Artist Bobb Vann has never strayed from his commitment to paint what he calls "the black experience."  "As an artist, mine is to leave a truer image than what was left before — of our black people," Vann says.

More than two dozen pieces of Vann's artwork will be on display at the Tubac Center of the Arts beginning Sept. 25, 2015 when TCA opens its doors to feature, "The Art of Bobb Vann," a solo art exhibit running through Nov. 15, 2015.

Bobb Vann's versatility and artistic skills include illustration and design as well as painting and drawing, talents he used early on in his career illustrating children's books and working as a commercial artist.

Through the years, Vann became intrigued with history and the role African Americans played in the settling the American West.  His interest in Buffalo Soldiers began after seeing the 1960 film “Sergeant Rutledge," directed by John Ford.  The film tells the story of a Buffalo Soldier in the 9th U.S. Cavalry and the prejudice he encounters when accused of a crime he didn't commit.

Buffalo Soldiers, a nickname given to the African-American military men by Native Americans in the mid-1800s, peaked Vann's curiosity and he began researching the historic roles black Americans played in the early days of the country's history.

Women soldiers have also been a subject in Vann's work.  One of his recent paintings depicts two Native American female trackers in the early West.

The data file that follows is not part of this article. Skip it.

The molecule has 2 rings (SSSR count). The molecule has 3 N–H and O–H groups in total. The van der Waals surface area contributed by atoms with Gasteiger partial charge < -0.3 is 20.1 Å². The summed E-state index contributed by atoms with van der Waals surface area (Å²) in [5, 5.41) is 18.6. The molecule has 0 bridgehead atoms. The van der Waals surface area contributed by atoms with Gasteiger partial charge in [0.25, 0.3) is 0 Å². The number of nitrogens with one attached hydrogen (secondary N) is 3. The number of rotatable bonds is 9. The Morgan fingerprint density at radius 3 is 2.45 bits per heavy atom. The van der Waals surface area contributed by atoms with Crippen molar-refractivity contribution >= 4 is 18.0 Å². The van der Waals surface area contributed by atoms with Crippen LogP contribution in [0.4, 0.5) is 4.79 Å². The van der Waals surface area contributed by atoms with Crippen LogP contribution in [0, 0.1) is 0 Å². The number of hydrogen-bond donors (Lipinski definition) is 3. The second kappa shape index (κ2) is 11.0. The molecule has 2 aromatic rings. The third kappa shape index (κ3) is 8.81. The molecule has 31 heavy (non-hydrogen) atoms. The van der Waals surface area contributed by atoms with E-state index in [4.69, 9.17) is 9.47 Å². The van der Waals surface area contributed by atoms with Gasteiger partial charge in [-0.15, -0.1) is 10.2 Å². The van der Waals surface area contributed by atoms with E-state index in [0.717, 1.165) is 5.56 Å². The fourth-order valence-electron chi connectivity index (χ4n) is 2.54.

"I spent some time reading about the Apache Nation and discovered that women were often warriors and sent out on the trail," Vann says. “These Apache women were fighting with the men and their story needs to be shared."

Another work in the show is a painting titled, "The Americans," depicting Quanah Parker, a Comanche/English-American from the Comanche band Quahadi or "antelope-eaters;" Buffalo Bill, an American scout and showman; and Deadwood Dick, a fictional character who appears in paperback novels published in the late 1800s.

"I wanted to illustrate the kind of characters that helped shape our history," Vann says.  "They were all different but still had an impact on history, even though tales have made them larger than life."  Another painting titled "Street Angel" illustrates a homeless man Vann observed outside a bank in Philadelphia.

"If you look closely, you'll see his reflection in the window of the bank," Vann notes.  "I see that reflection as his angel watching over him in his plight.  He seemed at home on the streets, as if someone was making sure he was safe."

Vann says many of his paintings focus on real life.  "I paint what I see and sometimes simple things can be the most fascinating to me," Vann says.  "I want to be honest in my work and I want to paint images that are historically factual and represent life as it was and still is."

Vann's art is displayed throughout the country, with permanent exhibits in the Arizona State Capitol, Fort Huachuca Museum, Philadelphia Museum of Art, the Free Library of Philadelphia, Booth Western Art Museum in Cartersville, Ga., the Federal Reserve Bank and the Pentagon in Washington, D.C. He has also exhibited pieces in two of the Mountain Oyster Club’s Western Art Shows in Tucson.  In 1990, he founded Vanngo Graphics as a way of providing a positive vision of black images through art.  Vann and his wife Pat have lived in Tubac for 20 years.

- Regina Ford, Reporter, Green Valley News

TM